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Pyongyang and the World: North Korean Perspectives on International Relations under Kim Jong-il

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  • This article was presented at the North Korean Nuclear Politics Conference, University of Washington, Seattle, WA, USA (4–5 June 2009).

Abstract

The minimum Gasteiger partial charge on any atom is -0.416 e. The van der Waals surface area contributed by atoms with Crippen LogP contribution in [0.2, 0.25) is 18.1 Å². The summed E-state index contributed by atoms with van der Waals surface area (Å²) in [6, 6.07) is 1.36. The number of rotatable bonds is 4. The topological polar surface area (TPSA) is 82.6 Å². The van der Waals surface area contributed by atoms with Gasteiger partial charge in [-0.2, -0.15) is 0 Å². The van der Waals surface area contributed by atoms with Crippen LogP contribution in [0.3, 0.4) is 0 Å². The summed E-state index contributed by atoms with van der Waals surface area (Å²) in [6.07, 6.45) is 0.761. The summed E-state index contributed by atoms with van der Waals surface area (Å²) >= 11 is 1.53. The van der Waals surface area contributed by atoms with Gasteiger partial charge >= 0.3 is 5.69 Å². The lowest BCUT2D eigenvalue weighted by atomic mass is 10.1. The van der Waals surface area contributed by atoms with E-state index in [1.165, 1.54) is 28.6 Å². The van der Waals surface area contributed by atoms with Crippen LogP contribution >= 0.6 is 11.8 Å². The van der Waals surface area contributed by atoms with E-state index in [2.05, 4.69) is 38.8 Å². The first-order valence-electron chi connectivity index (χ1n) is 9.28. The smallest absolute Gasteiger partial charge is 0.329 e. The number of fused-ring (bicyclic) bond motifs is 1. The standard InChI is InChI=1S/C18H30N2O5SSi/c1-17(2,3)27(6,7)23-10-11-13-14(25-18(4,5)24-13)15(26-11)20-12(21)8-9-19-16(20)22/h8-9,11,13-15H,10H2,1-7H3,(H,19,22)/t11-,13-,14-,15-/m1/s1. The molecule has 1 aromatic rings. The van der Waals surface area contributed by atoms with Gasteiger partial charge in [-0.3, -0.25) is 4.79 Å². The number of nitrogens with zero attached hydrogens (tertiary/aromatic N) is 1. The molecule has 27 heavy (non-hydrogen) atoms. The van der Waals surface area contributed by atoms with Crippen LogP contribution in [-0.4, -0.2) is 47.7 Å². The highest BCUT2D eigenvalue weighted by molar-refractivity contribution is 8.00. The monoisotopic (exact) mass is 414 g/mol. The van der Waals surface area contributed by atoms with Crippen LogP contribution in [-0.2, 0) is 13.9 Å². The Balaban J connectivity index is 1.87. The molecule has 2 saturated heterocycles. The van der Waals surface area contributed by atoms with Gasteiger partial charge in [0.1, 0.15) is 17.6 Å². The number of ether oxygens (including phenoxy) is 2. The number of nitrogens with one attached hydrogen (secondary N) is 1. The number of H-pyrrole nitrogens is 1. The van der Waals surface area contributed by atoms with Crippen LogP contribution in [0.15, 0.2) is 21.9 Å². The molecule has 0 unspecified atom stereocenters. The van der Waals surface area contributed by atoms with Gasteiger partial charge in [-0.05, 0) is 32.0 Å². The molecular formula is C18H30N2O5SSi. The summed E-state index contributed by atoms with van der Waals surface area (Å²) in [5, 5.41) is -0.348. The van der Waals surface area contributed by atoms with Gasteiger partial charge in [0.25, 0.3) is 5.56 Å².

Despite the strategic importance of North Korea, we know relatively little about how Pyongyang perceives international relations. This paper represents an effort to remedy that paucity. I seek to construct Pyongyang's perspectives on international relations under Chairman Kim Jong-il through analysis of primary texts produced by the DPRK and additional secondary materials. North Korea's international relations theory includes perspectives that: see the state as a basic unit, focus on military capability and conflict, value the importance of ideology, and seek to disclose the unfair nature of the current world order and to build a new world order. The DPRK demands a democratization of international relations that will secure peace and stability and pave the way toward independence of member states and a world economic order that will guarantee a just distribution of wealth among them. The core of Pyongyang's perception of Northeast Asian politics is the dichotomy between the land powers and sea powers. The North identifies itself as a land power along with China and Russia. South Korea belongs to the group of sea powers, siding with Japan and the USA. It is difficult to anticipate a dramatic rewriting of Pyongyang's international relations theory under the current leadership. For the rise of a new theory of international relations more bent on harmony and interdependence, we might have to wait till the arrival of a new leadership in Pyongyang.

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